From Elixir to Rust and Back Again


  1. Leveraging structs and resources
  2. Calling Erlang functions from Rust
  3. Formatting tip
  4. In summary

A few months ago, I spent some time exploring Rust and Elixir interoperability by toying with the Rustler library. Not being very familiar with Rust at the time, I fumbled my way through the basics. Some of the lessons learned were featured in my last blog post, a suitable introduction, I hope, to the content I’d like to present below.

I will assume some familiarity with Genservers and Rust syntax. I will also attempt to draw parallels with the Erlang C NIF library, though these are mostly remarks intended as complementary information. I will not provide a complete example in this writing, though I will point you to an exploratory project where these concepts have been put together and applied.

With this in mind, I will be discussing the translation of complex types and techniques to persist them over NIF calls. I will also bring forth the subject of calling Elixir functions from Rust, the inverse of the trivial case.

Leveraging structs and resources

One of the first hurdles in building an Elixir & Rust application is the translation of data. Thankfully, Rustler provides powerful conveniences for encoding and decoding structured data, in the form of macros. Non-exhaustively:

As an example, let’s create a struct we’d like to access both in Elixir and Rust code. The Elixir definition is straight forwards: name it, define the keys and optionally enforce them with @enfore_keys.

defmodule MyApp.SharedStruct do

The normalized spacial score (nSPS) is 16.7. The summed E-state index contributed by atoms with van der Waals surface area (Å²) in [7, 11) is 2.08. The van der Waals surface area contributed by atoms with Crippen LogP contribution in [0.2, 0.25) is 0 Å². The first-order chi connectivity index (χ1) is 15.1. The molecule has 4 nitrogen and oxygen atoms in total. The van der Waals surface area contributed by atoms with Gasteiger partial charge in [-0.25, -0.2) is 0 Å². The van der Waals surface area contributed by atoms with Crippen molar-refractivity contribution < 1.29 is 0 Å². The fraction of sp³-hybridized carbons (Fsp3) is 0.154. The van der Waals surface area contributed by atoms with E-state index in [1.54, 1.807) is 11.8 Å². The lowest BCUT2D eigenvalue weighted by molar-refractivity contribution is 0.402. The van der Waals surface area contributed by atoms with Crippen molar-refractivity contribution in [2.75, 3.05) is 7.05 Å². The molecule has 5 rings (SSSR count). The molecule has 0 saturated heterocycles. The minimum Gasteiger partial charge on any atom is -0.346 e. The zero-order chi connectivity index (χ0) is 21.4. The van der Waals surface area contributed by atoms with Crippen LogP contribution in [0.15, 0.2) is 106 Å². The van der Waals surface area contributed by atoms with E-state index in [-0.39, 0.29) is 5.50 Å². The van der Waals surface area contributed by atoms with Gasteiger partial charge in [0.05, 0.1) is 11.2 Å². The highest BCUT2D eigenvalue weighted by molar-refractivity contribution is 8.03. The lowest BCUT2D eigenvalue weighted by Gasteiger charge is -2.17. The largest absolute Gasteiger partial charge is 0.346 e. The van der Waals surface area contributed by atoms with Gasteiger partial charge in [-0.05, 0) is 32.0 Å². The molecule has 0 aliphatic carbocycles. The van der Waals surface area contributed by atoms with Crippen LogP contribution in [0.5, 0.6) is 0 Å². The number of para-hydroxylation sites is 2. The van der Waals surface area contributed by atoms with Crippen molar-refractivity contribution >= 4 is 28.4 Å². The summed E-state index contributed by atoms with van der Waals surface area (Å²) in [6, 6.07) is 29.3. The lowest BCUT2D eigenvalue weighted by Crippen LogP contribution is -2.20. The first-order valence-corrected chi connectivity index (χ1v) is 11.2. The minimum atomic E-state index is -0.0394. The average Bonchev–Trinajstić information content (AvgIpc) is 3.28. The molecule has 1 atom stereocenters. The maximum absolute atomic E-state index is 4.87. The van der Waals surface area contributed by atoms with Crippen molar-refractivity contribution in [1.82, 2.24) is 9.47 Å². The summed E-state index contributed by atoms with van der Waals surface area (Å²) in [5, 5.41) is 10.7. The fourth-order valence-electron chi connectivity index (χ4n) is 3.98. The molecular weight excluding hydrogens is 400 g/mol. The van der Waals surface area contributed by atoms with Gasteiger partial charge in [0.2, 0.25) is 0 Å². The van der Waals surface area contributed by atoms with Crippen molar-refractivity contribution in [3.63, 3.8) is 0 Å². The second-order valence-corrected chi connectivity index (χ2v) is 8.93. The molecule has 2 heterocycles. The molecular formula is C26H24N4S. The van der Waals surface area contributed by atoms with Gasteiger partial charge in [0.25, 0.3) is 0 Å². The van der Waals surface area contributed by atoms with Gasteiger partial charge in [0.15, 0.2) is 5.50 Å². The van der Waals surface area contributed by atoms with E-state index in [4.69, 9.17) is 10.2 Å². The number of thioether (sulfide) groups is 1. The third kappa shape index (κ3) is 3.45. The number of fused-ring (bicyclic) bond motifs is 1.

@enforce_keys [:ref, :is_cool]
  defstruct [:ref, :is_cool]

Although not strictly necessary for the translation from Rust to be successful, working with a nicely defined struct rather than a bare map, albeit with a defined __struct__ key, is likely preferable and allows for the specificity of enforced keys.

Defining the struct in Rust leverages the macros mentioned above, in this case we derive NifStruct to preserve the structure during translation. It’s worth mentioning, should the names of the Elixir and Rust structs differ, the #[module = "MyApp.OtherStructName"] annotation will help in creating the desired correspondence.

pub struct SharedStruct {
	ref: ResourceArc<Mutex<Private>>,
	is_cool: bool

I’ve defined two fields in both struct definitions, ref and is_cool. The latter is simply a boolean. The former makes use of the rustler::resource::ResourceArc type, a thread-safe, reference-counted storage for Rust data. It is analogous to ErlNifResourceType in Erlang’s erl_nif C library and allows Rust structs to be persisted across NIF calls as Erlang terms.

Now, you might be thinking: “Cool but why?”. In short, to keep track of structs private to the Rust code. Typically these might be defined in dependencies we can’t annotate with e.g. #[derive(NifStruct)] or simply ones we don’t need access to in Elixir. In practice, this amounts to passing references in and out of the NIFs; and in this case, the in-memory location of the Private struct so that it can be accessed in a subsequent NIF call. Conveniently, Erlang’s Garbage Collection mechanism will automatically drop the struct when there are no more references to the resource. This, once again, is akin to the behaviour of enif_release_resource in C.